The Obama administration pleaded with an appeals court Monday to overturn a judge's order halting federal funding of stem cell research, arguing that the ban would irreparably harm scientific progress toward potentially lifesaving medical treatment.
Deputy Assistant Attorney General Beth Brinkmann told a three-judge panel that the injunction would stop funding to 24 research projects at the National Institutes of Health that have already received $64 million in taxpayer investment.
Judge Thomas Griffith questioned whether the work would be irreparably harmed or just delayed if the government ultimately wins the ongoing case over President Obama's rules for federal funding of human embryonic stem cell research.
"All $64 million is completely ruined?" Judge Griffith asked. "They don't keep lab notebooks?"
Mr. Brinkmann responded that notes have been kept, but "it would be a setback for the field. Biological material would be destroyed."
Thomas Hungar, an attorney for the adoption group, argued that just because the government can't conduct the research on its preferred timetable, it's not an irreparable harm.
The three-judge panel of the Court of Appeals for the District of Columbia is considering whether to throw out a lower court judge's ban on Mr. Obama's rules. Chief Judge Royce Lamberth of the U.S. District Court in Washington temporarily blocked the rules a month ago on grounds that it's likely they violate the law on federal funding of embryo destruction. He is presiding in a lawsuit challenging those rules, filed by the nonprofit group Nightlight Christian Adoptions, which helps with the adoption of human embryos that are being stored in fertilization clinics.
The appeals court stayed Chief Judge Lamberth's order and allowed the research to continue while it takes up the case. Each side in the dispute had 15 minutes to present its arguments over the injunction, but in an indication of the high stakes in the case, the judges ended up questioning the attorneys for more than an hour.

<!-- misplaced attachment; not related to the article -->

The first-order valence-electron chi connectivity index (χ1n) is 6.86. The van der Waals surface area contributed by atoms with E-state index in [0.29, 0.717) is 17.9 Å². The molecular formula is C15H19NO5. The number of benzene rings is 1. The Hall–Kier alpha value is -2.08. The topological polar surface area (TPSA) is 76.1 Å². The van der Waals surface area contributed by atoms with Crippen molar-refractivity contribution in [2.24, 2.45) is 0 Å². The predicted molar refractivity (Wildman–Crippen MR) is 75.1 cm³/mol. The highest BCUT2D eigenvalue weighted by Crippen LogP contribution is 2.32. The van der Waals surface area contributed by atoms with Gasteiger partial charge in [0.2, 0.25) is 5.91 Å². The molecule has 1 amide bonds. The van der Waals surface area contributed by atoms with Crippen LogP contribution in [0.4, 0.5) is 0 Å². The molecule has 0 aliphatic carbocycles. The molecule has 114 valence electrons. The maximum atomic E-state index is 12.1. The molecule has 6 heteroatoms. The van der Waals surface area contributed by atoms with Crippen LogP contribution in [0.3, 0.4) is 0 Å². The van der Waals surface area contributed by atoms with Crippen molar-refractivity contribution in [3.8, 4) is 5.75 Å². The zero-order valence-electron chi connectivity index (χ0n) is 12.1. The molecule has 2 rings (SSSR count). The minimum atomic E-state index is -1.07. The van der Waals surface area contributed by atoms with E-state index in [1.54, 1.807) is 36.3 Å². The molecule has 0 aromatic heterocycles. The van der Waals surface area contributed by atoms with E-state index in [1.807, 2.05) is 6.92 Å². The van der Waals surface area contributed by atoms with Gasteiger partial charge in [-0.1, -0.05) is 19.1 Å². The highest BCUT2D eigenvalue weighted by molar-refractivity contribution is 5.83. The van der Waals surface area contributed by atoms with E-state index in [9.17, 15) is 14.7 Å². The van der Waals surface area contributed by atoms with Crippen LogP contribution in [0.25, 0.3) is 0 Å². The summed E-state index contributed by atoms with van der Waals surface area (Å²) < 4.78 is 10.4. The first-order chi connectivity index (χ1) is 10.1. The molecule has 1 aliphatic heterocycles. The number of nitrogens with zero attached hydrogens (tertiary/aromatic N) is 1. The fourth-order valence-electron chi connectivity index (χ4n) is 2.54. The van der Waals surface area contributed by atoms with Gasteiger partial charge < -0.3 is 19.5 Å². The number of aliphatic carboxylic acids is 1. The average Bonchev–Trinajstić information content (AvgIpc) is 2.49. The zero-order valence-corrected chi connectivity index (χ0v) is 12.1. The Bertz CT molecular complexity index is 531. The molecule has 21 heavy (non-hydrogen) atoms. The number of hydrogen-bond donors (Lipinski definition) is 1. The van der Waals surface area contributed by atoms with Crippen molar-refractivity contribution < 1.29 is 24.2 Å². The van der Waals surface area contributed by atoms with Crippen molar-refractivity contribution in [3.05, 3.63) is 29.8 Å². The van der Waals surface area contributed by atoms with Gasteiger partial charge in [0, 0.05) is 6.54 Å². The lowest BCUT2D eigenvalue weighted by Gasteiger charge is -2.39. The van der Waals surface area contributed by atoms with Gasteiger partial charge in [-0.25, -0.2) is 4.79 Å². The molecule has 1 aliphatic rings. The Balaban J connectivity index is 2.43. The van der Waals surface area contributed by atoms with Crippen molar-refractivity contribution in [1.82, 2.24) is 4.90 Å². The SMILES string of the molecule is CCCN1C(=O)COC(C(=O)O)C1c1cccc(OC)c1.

Embryonic stem cells are master cells that can turn into any tissue of the body, and researchers hope one day to harness that power in ways that cure spinal cord injuries, Parkinson's disease and other ailments.
Opponents say the research amounts to abortion because human embryos must be destroyed to obtain the stem cells.
A 1996 law prohibits the use of taxpayer dollars in work that harms an embryo, so batches have been culled using private money. But those batches can reproduce in lab dishes indefinitely, and government policies permit the use of taxpayer dollars to work with the batches already created.
The Obama administration expanded the number of stem cell lines created with private money that federally funded scientists could research, up from the 21 that President George W. Bush had allowed to 75 so far. To qualify, parents who donate their original embryos must be told of other options, such as donating to other infertile women.
Congress twice passed legislation specifically calling for tax-funded stem cell research, which Mr. Bush vetoed. Some Democrats are considering whether to try the legislation again in light of Chief Judge Lamberth's ruling.